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So I've been watching videos and thinking about getting into ultra-light aviation. Flying in a personal air-trike or paramotor looks like a lot of fun. Being new to the aviation arena I had a couple questions:

  • How do the airspace restrictions work?
  • Do you have to file a flight plan like any typical aircraft/pilot at an airport?

For example, say I wanted to take my paramotor to a large park and take off from there? How would that work with the FAA, talking to ATC and other traffic in the area so they know I'm there? Does it work the same as flying in a Cessna?

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marked as duplicate by fooot, Dan Pichelman, Dave, TomMcW, Gerry Jun 11 '18 at 16:13

This question has been asked before and already has an answer. If those answers do not fully address your question, please ask a new question.

  • $\begingroup$ I edited your question to clarify some terminology. An ultralight isn't the same as a light sport aircraft, and they operate under very different regulations. You mentioned paramotors and trikes so I assume you're asking about ultralights but please roll back or edit again if I got that wrong. $\endgroup$ – Pondlife Jun 11 '18 at 15:42
  • $\begingroup$ @fooot I'm not sure what lighting has to do with this question? $\endgroup$ – Pondlife Jun 11 '18 at 15:43
  • $\begingroup$ @fooot Not a dupe. That question is about lighting. $\endgroup$ – TomMcW Jun 11 '18 at 15:43
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    $\begingroup$ Might be a dupe of This question though $\endgroup$ – TomMcW Jun 11 '18 at 15:46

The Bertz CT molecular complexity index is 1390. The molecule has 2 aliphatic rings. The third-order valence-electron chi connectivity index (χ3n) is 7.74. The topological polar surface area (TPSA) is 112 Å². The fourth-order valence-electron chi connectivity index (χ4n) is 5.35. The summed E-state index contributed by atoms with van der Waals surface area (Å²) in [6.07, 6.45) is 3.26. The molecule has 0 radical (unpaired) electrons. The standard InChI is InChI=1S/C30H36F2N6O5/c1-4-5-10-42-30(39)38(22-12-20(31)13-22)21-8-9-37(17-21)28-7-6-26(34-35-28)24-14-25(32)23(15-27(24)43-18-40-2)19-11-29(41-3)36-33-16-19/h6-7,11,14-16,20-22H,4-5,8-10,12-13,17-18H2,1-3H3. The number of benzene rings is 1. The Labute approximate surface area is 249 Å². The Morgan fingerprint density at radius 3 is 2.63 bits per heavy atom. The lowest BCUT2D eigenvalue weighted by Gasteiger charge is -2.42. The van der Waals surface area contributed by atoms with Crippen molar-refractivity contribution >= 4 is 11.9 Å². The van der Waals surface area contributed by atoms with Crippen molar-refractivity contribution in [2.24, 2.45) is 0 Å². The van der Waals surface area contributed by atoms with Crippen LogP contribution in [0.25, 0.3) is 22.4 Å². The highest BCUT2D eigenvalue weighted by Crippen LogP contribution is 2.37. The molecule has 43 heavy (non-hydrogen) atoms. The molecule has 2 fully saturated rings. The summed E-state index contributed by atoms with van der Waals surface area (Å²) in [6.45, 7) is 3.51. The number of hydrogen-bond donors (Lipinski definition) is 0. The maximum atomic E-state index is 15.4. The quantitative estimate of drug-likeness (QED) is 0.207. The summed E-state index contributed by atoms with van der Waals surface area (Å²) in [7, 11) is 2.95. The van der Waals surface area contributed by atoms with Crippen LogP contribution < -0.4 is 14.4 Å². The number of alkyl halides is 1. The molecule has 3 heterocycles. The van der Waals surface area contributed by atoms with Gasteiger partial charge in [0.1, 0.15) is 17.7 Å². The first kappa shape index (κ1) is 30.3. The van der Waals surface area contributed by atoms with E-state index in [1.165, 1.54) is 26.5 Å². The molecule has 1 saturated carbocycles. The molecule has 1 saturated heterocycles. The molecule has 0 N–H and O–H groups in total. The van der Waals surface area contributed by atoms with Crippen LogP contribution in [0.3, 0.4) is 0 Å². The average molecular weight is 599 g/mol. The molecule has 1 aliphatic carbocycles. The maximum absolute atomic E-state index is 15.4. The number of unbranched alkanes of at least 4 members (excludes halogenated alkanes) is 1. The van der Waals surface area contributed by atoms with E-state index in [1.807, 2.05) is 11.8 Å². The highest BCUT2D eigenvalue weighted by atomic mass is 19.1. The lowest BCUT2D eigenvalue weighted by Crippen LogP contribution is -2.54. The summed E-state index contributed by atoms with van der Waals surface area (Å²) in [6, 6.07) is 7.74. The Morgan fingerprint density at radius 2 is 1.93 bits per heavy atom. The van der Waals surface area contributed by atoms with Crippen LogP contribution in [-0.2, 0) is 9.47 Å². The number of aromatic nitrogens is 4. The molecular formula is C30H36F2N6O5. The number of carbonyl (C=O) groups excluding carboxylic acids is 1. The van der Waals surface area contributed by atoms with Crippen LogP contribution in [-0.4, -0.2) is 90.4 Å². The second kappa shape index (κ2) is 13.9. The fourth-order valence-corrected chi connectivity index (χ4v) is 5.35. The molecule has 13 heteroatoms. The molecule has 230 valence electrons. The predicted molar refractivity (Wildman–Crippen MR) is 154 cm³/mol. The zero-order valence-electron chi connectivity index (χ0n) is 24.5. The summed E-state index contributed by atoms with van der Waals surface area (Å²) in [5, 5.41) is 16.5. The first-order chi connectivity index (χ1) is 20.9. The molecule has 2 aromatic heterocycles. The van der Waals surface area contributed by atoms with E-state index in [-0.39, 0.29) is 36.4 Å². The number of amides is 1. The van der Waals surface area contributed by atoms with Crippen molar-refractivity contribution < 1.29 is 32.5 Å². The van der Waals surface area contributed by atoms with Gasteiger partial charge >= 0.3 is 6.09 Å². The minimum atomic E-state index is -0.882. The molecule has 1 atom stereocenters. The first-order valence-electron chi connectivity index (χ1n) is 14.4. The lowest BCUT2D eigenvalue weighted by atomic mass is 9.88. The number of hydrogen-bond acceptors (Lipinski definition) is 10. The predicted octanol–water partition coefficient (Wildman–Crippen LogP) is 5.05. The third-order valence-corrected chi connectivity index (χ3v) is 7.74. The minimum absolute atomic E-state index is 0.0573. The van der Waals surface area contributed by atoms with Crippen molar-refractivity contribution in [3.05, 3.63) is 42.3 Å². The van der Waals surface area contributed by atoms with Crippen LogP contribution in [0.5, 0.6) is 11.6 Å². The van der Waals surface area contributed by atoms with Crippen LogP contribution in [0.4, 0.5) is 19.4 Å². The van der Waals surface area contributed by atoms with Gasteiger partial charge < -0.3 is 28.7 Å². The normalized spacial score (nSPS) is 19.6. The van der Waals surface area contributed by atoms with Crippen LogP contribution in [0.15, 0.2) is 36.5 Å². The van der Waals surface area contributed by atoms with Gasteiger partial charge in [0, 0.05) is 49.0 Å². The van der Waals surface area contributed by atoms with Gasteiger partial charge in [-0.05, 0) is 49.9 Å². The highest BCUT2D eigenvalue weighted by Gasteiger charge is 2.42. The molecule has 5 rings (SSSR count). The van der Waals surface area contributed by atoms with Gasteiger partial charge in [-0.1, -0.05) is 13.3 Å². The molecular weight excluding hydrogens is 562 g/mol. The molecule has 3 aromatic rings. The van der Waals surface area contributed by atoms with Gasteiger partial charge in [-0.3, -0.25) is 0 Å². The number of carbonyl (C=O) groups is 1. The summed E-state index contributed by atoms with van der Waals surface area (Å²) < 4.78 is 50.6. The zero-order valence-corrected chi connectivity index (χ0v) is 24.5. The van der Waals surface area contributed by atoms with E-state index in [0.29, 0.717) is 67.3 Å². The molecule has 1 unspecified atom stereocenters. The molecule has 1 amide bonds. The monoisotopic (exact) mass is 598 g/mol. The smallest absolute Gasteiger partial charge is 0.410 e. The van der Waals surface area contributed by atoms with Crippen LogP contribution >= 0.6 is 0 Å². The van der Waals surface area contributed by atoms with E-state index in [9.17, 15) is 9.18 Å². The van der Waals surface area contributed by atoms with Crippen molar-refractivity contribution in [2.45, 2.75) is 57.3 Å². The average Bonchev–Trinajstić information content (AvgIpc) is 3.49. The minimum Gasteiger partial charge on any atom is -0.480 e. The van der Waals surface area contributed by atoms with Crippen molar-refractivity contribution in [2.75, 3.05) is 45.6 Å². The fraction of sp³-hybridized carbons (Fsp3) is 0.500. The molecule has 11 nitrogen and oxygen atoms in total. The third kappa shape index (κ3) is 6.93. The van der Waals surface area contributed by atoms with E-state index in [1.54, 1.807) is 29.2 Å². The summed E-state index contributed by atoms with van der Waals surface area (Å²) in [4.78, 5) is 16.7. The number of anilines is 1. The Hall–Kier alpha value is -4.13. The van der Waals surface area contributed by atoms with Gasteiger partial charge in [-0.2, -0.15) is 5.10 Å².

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    $\begingroup$ @fooot That regulation about lighting has only one short sentence about airspace. The answers to the other question are much more specific $\endgroup$ – TomMcW Jun 11 '18 at 15:54
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Ultralights are regulated under 14 CFR 103. There are very few regulations that apply to them, but there are specific rules on airspace in 103.17:

§103.17 Operations in certain airspace.

No person may operate an ultralight vehicle within Class A, Class B, Class C, or Class D airspace or within the lateral boundaries of the surface area of Class E airspace designated for an airport unless that person has prior authorization from the ATC facility having jurisdiction over that airspace.

That means, you can fly in (most) class E airspace and all class G airspace. You can find more information about those airspace classes in this question.

As for your other questions:

  • A flight plan isn't required even for aircraft, and ultralights aren't subject to the regulations that would require them anyway
  • Ultralights aren't required to have radios or talk to anyone; you usually fly so low that you aren't in anyone's way
  • It's not at all the same as flying a Cessna; in fact, you don't even need a pilot's license to fly an ultralight
  • See this question for information about launching from national parks; state parks would be subject to state law instead but the principles are probably the same

You might want to look through all our ultralight questions for more information.

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  • $\begingroup$ Thank you, Pondlife. Like I said, I'm very new to this area. I've flown commercially plenty of times, and mess around on a flight sim at home; but am just now getting interested in personal flight of the ultralight variety. $\endgroup$ – Jon Jun 11 '18 at 16:16
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    $\begingroup$ I would also suggest finding a local EAA chapter at www.eaa.org $\endgroup$ – CrossRoads Jun 11 '18 at 16:39

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